During the devastating flood of 2014 in the Kashmir Valley that claimed nearly 300 lives, Shujaat was among the first to jump into the rescue and rehabilitation wagon. I also had the privilege of being a member of Shujaat's rescue-and-rehabilitation team. He carried cartons of medicines on his shoulders for nearly two kilometres in seven to eight-feet-deep water. He rescued families both local and non-local. He preferred to cater to the needs of the non-locals over the locals, saying that non-locals are our guests and need our immediate attention. His wife, who is a medical practitioner by profession, devoted all her time to looking after disease-stricken people from many areas in and around Srinagar. He also made sure that he constructed homes for those whose homes had been completely damaged by the devastating floods. He laid the foundation stone for at least three to five houses in the interiors of Srinagar city.

Love for Kashmiri language

Shujaat had an unbinding love for the Kashmiri language. To preserve and uplift the language he started the state's first Kashmiri newspaper in 2006 and named it Sangarmal. It started as a weekly. However, despite limited resources, in around four years, he turned it into a daily eight-page paper with colour pages as well. He would often say that the "Kashmiri language is my mission". Sangarmal has created its own space among the readers in the Valley. Many copies of Sangarmal also go to Jammu and New Delhi. Shujaat's work for the promotion of the language is a tribute to the people of the state.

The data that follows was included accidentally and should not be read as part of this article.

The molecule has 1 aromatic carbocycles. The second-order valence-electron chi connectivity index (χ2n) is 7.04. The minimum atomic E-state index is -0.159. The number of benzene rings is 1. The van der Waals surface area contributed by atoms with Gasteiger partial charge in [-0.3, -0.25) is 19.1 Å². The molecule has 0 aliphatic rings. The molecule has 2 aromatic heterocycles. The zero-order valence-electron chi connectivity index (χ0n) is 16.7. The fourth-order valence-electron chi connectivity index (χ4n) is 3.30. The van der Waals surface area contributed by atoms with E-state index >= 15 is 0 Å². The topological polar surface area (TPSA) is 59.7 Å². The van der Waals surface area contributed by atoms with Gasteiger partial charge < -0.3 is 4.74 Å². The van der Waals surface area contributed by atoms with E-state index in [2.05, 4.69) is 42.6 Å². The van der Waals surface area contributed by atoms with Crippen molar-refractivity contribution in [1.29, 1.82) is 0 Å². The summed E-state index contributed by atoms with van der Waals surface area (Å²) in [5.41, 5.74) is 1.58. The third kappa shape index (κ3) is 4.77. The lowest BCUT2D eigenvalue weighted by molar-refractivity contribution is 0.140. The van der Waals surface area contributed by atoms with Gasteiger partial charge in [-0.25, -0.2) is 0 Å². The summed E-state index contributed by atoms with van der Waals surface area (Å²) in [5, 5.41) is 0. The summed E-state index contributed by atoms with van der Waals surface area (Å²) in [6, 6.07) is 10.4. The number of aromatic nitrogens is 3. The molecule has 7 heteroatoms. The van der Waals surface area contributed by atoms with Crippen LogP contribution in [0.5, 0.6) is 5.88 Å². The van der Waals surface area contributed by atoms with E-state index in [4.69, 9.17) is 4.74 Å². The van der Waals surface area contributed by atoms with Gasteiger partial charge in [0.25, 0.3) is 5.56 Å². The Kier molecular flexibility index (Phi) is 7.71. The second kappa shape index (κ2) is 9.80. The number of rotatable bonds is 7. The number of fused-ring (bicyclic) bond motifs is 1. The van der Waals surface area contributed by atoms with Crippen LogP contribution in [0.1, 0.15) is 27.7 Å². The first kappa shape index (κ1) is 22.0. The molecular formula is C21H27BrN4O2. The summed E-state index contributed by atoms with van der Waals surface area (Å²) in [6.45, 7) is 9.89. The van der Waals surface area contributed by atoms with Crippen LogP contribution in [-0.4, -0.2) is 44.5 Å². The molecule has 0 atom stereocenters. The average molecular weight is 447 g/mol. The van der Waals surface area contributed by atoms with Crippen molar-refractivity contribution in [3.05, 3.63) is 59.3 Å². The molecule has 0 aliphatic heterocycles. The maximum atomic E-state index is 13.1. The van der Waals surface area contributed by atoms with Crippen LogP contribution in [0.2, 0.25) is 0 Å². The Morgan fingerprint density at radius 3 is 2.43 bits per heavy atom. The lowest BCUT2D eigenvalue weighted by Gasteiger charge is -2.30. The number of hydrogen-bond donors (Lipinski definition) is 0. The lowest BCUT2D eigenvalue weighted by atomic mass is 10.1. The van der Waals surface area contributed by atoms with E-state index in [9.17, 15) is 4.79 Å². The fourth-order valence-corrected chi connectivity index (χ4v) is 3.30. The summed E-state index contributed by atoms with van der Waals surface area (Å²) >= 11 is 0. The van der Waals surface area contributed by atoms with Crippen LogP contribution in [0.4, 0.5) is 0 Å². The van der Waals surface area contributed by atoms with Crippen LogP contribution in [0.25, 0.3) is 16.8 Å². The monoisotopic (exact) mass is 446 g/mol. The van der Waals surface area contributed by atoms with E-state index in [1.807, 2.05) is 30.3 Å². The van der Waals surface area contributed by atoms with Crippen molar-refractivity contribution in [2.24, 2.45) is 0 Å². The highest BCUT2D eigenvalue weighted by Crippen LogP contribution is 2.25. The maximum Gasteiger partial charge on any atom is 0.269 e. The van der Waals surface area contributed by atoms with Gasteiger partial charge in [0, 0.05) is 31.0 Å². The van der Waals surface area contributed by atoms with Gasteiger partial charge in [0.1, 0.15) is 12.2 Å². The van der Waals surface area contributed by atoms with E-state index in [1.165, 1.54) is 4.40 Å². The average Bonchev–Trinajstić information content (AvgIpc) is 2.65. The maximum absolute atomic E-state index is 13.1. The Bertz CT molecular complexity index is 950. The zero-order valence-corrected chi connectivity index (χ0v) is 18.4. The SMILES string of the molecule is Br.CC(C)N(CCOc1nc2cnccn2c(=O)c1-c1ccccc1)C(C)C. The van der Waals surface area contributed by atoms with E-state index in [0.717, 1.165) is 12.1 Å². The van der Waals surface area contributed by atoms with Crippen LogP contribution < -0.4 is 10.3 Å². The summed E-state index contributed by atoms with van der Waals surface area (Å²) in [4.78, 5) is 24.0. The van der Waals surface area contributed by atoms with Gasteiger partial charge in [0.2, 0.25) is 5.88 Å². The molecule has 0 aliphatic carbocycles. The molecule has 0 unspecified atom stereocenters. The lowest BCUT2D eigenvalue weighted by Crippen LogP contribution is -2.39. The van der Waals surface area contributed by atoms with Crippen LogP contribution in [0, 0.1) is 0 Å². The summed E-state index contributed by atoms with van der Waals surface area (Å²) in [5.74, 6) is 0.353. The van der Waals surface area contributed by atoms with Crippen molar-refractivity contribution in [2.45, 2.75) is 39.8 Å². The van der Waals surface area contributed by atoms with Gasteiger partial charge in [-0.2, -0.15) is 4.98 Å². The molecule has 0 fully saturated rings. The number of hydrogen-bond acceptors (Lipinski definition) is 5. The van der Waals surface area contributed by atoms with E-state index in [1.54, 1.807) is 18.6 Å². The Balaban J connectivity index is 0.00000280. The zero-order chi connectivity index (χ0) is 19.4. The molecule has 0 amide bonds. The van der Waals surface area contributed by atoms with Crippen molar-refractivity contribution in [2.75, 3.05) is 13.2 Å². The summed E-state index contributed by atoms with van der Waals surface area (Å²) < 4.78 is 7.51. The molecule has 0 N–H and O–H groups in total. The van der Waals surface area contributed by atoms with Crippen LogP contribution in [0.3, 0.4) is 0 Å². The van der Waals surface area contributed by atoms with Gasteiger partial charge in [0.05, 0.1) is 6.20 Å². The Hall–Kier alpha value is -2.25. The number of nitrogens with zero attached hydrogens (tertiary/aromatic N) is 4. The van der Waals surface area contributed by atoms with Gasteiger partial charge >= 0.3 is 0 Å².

Shujaat was also president of a 50-year-old institution for almost five years. The institution goes by the name Adbee Markaz Kamraz. The organisation has been working for the upliftment and preservation of the Kashmiri language for the past many decades. It was during his tenure as president that the Government of Jammu and Kashmir decided to make the Kashmiri language compulsory for students of Class 9 and 10 in the state. It was only due to Shujaat's efforts that the government took such a step.

What comes next

With the Mehbooba Mufti-led coalition government gone, it remains to be seen whether the investigation into the killing will be taken to its logical conclusion or not. It could be said that the killing was done with an aim to silence and censor journalism in Kashmir. The perennially-jinxed Kashmir has once again been robbed of a gem. May Shujaat's soul rest in peace!

The author is oped/online editor of Rising Kashmir. He is also a regular contributor at The Quint, sbcltr, Youth Ki Aawaz, Hindustan Times, Daily O and The Wire

Updated Date: Jun 20, 2018 09:21:31 IST